The lawyers for Catalan ex-president Carles Puigdemont and four of his separatist allies say that the five will be judged on whether they can be extradited from Belgium to Spain on Dec. 14, exactly one week before a key regional election in Catalonia in which they are all running for re-election.

The group is refusing to return to Spain to face rebellion, sedition and embezzlement charges that can be punished with decades in prison under the country's criminal laws.

Puigdemont's defense lawyer, Paul Bekaert, said that on Monday the prosecutor sought the extradition of the five but Bekaert insisted that the Spanish charges are not punishable in Belgium and thus were no grounds for extradition.

"We also highlighted the danger for the impediment of their human rights in Spain," he said.

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10:30 a.m.

A Spanish judge has ordered the release of six Catalan politicians but upheld the jailing of two separatist activists and two other prominent members of the regional government ousted over a month ago amid an unprecedented independence bid.

Supreme Court magistrate Pablo Llarena on Monday ordered ousted Catalan Vice President Oriol Junqueras, the former regional interior minister Joaquim Forn and the leaders of two Catalan grassroots separatist groups to remain in jail without bail.

The judge considers that it remains to be seen if their pledges to abide by Spanish law and renounce unilateral independence for Catalonia is "truthful and real," according to a statement by the Supreme Court.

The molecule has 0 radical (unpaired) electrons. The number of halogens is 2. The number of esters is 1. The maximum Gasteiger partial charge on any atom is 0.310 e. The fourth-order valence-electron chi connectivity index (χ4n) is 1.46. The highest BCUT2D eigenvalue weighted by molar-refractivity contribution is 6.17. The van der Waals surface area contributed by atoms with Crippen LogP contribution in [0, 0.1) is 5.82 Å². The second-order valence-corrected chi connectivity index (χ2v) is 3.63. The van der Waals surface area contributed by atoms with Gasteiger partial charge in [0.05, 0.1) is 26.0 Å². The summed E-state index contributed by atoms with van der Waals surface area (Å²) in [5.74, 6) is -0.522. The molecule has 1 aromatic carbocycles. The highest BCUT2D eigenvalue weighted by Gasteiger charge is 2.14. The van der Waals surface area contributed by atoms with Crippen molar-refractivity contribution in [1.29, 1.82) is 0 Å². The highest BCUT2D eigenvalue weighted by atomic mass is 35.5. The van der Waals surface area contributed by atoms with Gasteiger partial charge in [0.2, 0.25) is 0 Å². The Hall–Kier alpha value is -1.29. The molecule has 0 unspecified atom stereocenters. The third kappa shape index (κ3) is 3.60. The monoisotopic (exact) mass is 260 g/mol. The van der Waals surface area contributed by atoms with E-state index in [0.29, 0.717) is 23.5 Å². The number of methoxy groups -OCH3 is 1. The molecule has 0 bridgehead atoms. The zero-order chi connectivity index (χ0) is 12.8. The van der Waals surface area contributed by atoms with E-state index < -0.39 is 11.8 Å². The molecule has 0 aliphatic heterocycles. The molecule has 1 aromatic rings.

Llarena set bail at 100,000 euros (US$118,000 dollars) for the six other Catalan politicians who were jailed in November on preliminary charges of rebellion and other offenses.

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10 a.m.

A judge decides Monday if jailed Catalan pro-independence politicians and activists should be released, paving the way for them to join campaigning in a polarized regional election this month.

The full Catalan cabinet was ousted over a month ago for making an independence declaration and its members are facing rebellion and other charges punishable with decades in prison.

Eight former Catalan officials jailed near Madrid have pledged to give up unilateral independence for the wealthy region in the hope of being freed.

The remaining ex ministers and former regional president Carles Puigdemont are in Belgium, fighting extradition to Spain.

Two separatist activists facing sedition charges are also expecting a decision over their jailing orders by the same Supreme Court magistrate.

The Dec. 21 ballot is shaping up as a plebiscite between those for and against independence.

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9:20 a.m.

Ousted Catalan president Carles Puigdemont and four close separatist allies are to appear in a Brussels court again for extradition hearings and a possible decision whether they will have to be sent back to Spain.

Monday's court hearing in Brussels for the five Catalans is the latest step in their flight from Spain and their refusal to return to face rebellion and sedition charges.

Puigdemont plans to lead his party's campaign for the Dec. 21 election called by Spain's government in an attempt to find a democratic fix to the nation's worst institutional crisis in nearly four decades.

Whatever decision is made on Monday, two appeals will be possible and a final ruling could well only come only after the vote.